Indonesia says faulty part, crew action factors in AirAsia crash


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Soerjanto Tjahjono, the head of Indonesia's National Transportation and Safety Committee, holds a model plane during a news conference to announce the NTSC's findings in the investigation of the AirAsia QZ8501 crash, in Jakarta, Indonesia December 1, 2015. Soerjanto Tjahjono, the head of Indonesia's National Transportation and Safety Committee, holds a model plane during a news conference to announce the NTSC's findings in the investigation of the AirAsia QZ8501 crash, in Jakarta, Indonesia December 1, 2015.


Problems with a glitch-prone rudder component and the way pilots tried to respond were major factors in the crash of an Indonesian AirAsia jet last year that killed all 162 on board, investigators said on Tuesday.
The Airbus A320 crashed into the Java Sea on Dec. 28, less than halfway into a two-hour flight from Indonesia's second-biggest city of Surabaya to Singapore.
In their first public report, Indonesian investigators did not pinpoint a single underlying reason why flight QZ8501 disappeared from radar, but laid out a sequence involving the faulty component, maintenance and crew actions.
"There was a chain of events, starting with a broken (part), how it was handled and then after it was handled what the consequences were and how the pilot handled it. It's difficult for me to say what the main cause was," National Transportation Safety Committee (NTSC) investigator Nurcahyo Utomo said.
Bad weather did not play a role.
The crash was part of a string of aviation disasters in Southeast Asia's biggest economy, whose rapid air travel growth has led to overcrowded airports and stirred safety concerns.
The NTSC said a system controlling rudder movement had cracked soldering that had malfunctioned repeatedly, including four times during the flight and 23 times over the previous year. The problem had generated maintenance reports.
Officials said black box data suggested crew had "likely" shut off power to the computer that controls the rudder system by pulling circuit breakers, after three normal resets using push buttons failed to remove error messages.
That is not usually done during flight but the captain may have been influenced to try after witnessing ground crew do it on the same plane three days earlier, the report said.
To do so he would have had to leave his seat, it said, adding weight to the theory that the captain was not at the controls when the plane began to lose control, although officials said this could not be proved for certain.
In February, the NTSC said there was no evidence for a Reuters report that the captain had left his seat.
Workers unload the fuselage of AirAsia QZ8501, which crashed into the Java Sea on Dec. 28, from the ship Onyx Crest in Tanjung Priok port in Jakarta March 2, 2015.
Investigators said on Tuesday they had asked Indonesia AirAsia and Airbus to take steps to prevent pilots "improvising" fixes to problems. It also said an Airbus manual on when to reset computers was "potentially ambiguous".
"The thing we recommend is to please provide some procedure to prevent the pilots from improvising. Today maybe they improvise by pulling the circuit breaker, tomorrow they may do something else," said Utomo.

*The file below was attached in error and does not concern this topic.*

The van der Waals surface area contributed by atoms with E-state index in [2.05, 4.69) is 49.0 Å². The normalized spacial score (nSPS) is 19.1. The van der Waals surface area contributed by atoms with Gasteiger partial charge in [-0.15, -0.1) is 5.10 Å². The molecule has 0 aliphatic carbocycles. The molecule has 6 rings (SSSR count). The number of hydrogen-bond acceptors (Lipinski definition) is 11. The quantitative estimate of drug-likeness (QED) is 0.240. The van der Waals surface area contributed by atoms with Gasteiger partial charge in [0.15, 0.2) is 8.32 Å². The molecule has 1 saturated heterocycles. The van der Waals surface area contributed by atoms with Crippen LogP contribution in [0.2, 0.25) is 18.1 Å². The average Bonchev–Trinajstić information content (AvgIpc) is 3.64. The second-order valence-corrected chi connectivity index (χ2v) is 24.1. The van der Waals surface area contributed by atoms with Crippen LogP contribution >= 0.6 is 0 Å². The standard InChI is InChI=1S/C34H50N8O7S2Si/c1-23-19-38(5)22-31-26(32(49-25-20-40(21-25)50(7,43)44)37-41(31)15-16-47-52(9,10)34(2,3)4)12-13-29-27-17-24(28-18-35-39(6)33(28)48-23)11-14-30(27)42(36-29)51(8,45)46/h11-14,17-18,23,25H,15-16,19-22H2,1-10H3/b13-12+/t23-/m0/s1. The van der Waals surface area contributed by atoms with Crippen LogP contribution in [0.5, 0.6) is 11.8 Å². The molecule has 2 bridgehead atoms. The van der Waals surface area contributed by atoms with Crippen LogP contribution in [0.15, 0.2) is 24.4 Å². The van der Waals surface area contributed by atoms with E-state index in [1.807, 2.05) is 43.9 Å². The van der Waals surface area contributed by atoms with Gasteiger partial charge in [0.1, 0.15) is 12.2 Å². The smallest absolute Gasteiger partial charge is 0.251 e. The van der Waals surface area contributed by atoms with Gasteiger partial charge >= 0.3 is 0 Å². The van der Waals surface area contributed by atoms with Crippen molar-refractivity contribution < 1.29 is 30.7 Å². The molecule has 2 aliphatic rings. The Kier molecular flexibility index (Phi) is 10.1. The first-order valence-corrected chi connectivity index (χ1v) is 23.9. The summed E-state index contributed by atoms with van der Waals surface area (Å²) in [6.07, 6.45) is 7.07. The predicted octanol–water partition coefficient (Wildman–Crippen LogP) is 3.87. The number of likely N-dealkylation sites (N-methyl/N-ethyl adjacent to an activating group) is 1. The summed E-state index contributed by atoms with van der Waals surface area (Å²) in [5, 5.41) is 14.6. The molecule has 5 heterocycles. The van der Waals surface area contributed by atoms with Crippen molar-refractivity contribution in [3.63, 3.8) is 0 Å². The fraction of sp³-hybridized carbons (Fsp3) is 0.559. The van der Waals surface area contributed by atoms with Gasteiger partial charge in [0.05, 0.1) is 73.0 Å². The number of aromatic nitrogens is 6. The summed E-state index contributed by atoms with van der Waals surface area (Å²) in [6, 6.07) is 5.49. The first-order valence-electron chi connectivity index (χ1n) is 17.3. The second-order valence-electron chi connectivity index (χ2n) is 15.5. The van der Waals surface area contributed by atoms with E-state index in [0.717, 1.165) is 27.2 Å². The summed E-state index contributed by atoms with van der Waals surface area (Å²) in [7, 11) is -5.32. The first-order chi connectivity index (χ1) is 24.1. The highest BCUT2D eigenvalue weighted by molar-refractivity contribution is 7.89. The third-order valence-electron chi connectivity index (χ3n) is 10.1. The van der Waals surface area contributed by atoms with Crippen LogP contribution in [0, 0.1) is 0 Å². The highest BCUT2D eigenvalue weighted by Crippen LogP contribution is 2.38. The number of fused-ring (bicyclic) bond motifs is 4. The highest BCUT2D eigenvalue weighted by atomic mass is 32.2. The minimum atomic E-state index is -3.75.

With power to the vital computer now out, the rest of a detailed timeline laid out by the NTSC focused primarily on the performance of the crew, which needed to fly the jet manually.
That is because the disabled computer was needed for the aircraft's automatic stall protection and autopilot to work.
"Subsequent flight crew action resulted in inability to control the aircraft," the NTSC said in a statement.
'Pull down'
Flown by the French co-pilot, the plane reared higher and entered a stall, a state in which it loses lift.
The captain shouted "Pull Down," a command investigators called "confusing" as a clearer order to point the nose lower and stop stalling would be "Push Down" or "Push Forward".
But he did not take back control as a senior pilot seated at the controls is required to do in such an emergency.
During this time, the rebooted computer was coming back to life and waiting for new instructions.
"The computer was back on but it wasn’t functioning to control (the aircraft). If they’d wanted it to control again there’s a button that must be pushed. If your Blackberry dies, you pull out the battery. When it comes back on you have to enter your PIN,” Utomo said.
The plane reached an altitude of 38,500 feet before falling at up to 20,000 feet per minute. There were "about five minutes" from the time it stalled to the moment of impact.
The tail of AirAsia QZ8501 passenger plane is seen on the deck of the Crest Onyx ship after it was lifted from the sea bed, south of Pangkalan Bun, Central Kalimantan in this January 10, 2015 file photo.
Reuters reported in January that investigators were examining maintenance records of a flight computer and how the crew responded to any technical fault.
The report is not intended to attribute blame and cannot be used in court but could influence pending lawsuits by families and test relations between Airbus and its top Asian customer.
UK lawyer James Healy-Pratt said the report indicated problems with both the aircraft and pilot training.
AirAsia said it had already upgraded pilot training and enhanced safety standards following the crash.
"There is much to be learned here for AirAsia, the manufacturer and the aviation industry," founder Tony Fernandes tweeted.
Airbus declined detailed comment.
"Airbus has just received the final accident report. We are now carefully studying its content," a spokesman said by email.

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